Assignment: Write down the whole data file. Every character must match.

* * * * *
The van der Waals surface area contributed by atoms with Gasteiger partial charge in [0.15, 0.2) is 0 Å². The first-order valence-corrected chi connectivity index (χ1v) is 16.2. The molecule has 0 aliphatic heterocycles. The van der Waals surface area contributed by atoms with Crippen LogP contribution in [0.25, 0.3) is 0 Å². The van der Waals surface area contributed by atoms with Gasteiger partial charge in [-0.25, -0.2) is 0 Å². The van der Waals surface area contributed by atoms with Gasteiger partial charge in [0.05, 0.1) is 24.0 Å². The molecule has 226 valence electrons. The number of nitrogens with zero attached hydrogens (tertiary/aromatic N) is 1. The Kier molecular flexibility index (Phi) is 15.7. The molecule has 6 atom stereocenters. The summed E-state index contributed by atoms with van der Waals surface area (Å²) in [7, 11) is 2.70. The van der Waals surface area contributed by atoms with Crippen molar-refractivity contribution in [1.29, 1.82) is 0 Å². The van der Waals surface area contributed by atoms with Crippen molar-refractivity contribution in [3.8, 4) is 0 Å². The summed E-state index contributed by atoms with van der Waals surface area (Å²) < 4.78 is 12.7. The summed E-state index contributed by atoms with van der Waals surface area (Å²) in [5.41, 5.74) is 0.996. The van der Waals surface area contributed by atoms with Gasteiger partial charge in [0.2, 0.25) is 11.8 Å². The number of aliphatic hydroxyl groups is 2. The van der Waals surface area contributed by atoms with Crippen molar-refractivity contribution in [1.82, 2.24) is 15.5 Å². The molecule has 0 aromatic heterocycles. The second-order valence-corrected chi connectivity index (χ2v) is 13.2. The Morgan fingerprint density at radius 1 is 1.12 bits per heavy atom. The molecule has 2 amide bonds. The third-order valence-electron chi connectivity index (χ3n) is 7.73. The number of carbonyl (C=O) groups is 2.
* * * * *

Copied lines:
The van der Waals surface area contributed by atoms with Gasteiger partial charge in [0.15, 0.2) is 0 Å². The first-order valence-corrected chi connectivity index (χ1v) is 16.2. The molecule has 0 aliphatic heterocycles. The van der Waals surface area contributed by atoms with Crippen LogP contribution in [0.25, 0.3) is 0 Å². The van der Waals surface area contributed by atoms with Gasteiger partial charge in [-0.25, -0.2) is 0 Å². The van der Waals surface area contributed by atoms with Gasteiger partial charge in [0.05, 0.1) is 24.0 Å². The molecule has 226 valence electrons. The number of nitrogens with zero attached hydrogens (tertiary/aromatic N) is 1. The Kier molecular flexibility index (Phi) is 15.7. The molecule has 6 atom stereocenters. The summed E-state index contributed by atoms with van der Waals surface area (Å²) in [7, 11) is 2.70. The van der Waals surface area contributed by atoms with Crippen molar-refractivity contribution in [1.29, 1.82) is 0 Å². The van der Waals surface area contributed by atoms with Crippen molar-refractivity contribution in [3.8, 4) is 0 Å². The summed E-state index contributed by atoms with van der Waals surface area (Å²) < 4.78 is 12.7. The summed E-state index contributed by atoms with van der Waals surface area (Å²) in [5.41, 5.74) is 0.996. The van der Waals surface area contributed by atoms with Gasteiger partial charge in [0.2, 0.25) is 11.8 Å². The number of aliphatic hydroxyl groups is 2. The van der Waals surface area contributed by atoms with Crippen molar-refractivity contribution in [1.82, 2.24) is 15.5 Å². The molecule has 0 aromatic heterocycles. The second-order valence-corrected chi connectivity index (χ2v) is 13.2. The Morgan fingerprint density at radius 1 is 1.12 bits per heavy atom. The molecule has 2 amide bonds. The third-order valence-electron chi connectivity index (χ3n) is 7.73. The number of carbonyl (C=O) groups is 2.